Green evangelism for March 17

St. Patrick is known as the “Apostle to Ireland.” Patrick arrived in Ireland around 432 A.D. After 15 years of missionary work much of Ireland had been converted. According to some sources, Patrick planted some 200 churches and baptized some 100,000 converts. ( )

The missionary spirit permeated the Irish converts. Irish missionaries were sent to various regions of Europe. Their missionary methodology included: a group of 12 men + one leader would settle in a community where the Gospel had not yet been proclaimed. They would occupy some remote or valueless land but they would live among the people of the community. They would serve the community and eventually their piety and charity would open the door for them to proclaim the message of Christ to the locals. How might the Celtic way of evangelism be adapted to our context today as we try to connect with those who are yet believers in Christ? You might want to read: George G. Hunter III’s book, The Celtic Way of Evangelism. Check it out at Chapters/Indigo: .

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One Comment on “Green evangelism for March 17”

  1. Ewald Wuschke Jr. Says:

    “The missionary spirit permeated the Irish converts. Irish missionaries were sent to various regions of Europe”

    When I was researching where my first name came from, I was surprised it originated with two “brothers” (monks?) from Northumbria, England. One was named “Ewald the Fair”, the other “Ewald the Black”. They were schooled in Ireland before going to Old Saxony about 690AD to convert people there to Christianity, most likely their own distant cousins.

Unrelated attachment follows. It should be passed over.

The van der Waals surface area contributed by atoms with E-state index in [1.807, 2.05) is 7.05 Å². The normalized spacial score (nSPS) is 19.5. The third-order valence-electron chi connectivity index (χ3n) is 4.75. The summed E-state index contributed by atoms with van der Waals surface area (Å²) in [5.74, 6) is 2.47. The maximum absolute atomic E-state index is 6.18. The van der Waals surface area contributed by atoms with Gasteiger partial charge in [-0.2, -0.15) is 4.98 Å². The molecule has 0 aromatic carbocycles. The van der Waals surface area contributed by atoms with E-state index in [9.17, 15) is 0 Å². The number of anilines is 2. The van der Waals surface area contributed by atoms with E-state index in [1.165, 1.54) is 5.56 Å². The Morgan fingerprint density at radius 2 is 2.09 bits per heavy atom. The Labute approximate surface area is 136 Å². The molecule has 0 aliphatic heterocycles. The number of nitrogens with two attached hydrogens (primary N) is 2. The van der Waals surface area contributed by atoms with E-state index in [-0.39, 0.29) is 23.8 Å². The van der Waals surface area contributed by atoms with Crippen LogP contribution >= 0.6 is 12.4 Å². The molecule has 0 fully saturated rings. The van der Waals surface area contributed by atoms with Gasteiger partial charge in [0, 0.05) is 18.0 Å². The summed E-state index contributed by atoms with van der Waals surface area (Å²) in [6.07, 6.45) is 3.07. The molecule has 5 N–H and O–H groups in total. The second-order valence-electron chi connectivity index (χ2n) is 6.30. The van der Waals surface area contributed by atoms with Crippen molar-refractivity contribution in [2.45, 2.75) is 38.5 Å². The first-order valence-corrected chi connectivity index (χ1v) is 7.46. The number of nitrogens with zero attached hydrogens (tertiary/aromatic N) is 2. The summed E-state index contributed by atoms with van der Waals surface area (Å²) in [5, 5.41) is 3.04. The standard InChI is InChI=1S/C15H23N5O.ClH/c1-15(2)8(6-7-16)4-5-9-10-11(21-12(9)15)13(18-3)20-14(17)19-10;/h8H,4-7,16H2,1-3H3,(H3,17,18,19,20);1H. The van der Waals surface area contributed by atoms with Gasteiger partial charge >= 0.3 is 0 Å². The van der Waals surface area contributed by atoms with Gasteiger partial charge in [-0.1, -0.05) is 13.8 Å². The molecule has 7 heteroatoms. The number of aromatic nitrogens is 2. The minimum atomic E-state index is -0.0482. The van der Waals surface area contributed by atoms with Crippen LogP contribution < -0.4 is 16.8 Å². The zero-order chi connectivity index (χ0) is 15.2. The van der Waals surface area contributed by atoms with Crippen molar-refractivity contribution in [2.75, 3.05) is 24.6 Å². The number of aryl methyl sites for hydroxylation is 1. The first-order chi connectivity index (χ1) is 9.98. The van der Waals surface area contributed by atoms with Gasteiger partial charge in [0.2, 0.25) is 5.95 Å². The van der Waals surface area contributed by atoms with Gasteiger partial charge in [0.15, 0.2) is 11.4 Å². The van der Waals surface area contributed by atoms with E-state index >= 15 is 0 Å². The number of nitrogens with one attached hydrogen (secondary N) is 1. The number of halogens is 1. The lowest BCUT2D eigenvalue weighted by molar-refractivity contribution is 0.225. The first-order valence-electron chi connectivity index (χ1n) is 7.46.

Wikipedia records: “By 695 the pagan Saxons had become extremely hostile to the Christian priests and missionaries in their midst and began to suspect that their aim was to convert their over-lord and destroy their temples and religion, which was probably true.” On October 3 of the year 695AD, the Ewalds were martyred for their troubles. Ewald the Fair was killed quickly, but Ewald the Black was tortured and torn limb from limb. Their remains were cast into the Rhine River.

    Decades later, Einhardt (a monk, historian and dedicated servant to Charlemagne) considered the Saxons especially war-like and ferocious and long resisted becoming Christians as they “are much given to devil worship” and “are hostile to our religion [Christianity] as when they martyred the Saints Ewald”. Charlemagne conducted a long series of annual campaigns, the Saxon Wars, from 772AD to 804AD, defeated the Saxons and enforced baptism and conversion of the Saxon leaders and people. Charlemagne even destroyed the sacred tree or pillar of the Saxons known as “Irminsul”. Thus the Saxons became Christians and incorporated into Charlemagne’s Frankish kingdom (Charlemagne’s Empire).

    So, for those who have ancestral Saxon roots going through Northern Germany… “Now you know the rest of the story” about how and why your forefathers became Christians. 🙂

    As for me, I’m really surprised that the first historical recorded occurrence of my name seems to be from England. Even though the Saxons had previously invaded Britain (then known as the Roman province of Britannia) in the 5th Century.

    So it seems, St Patrick’s missionary work in Ireland, eventually led to the “Christianization” of northern Germany.

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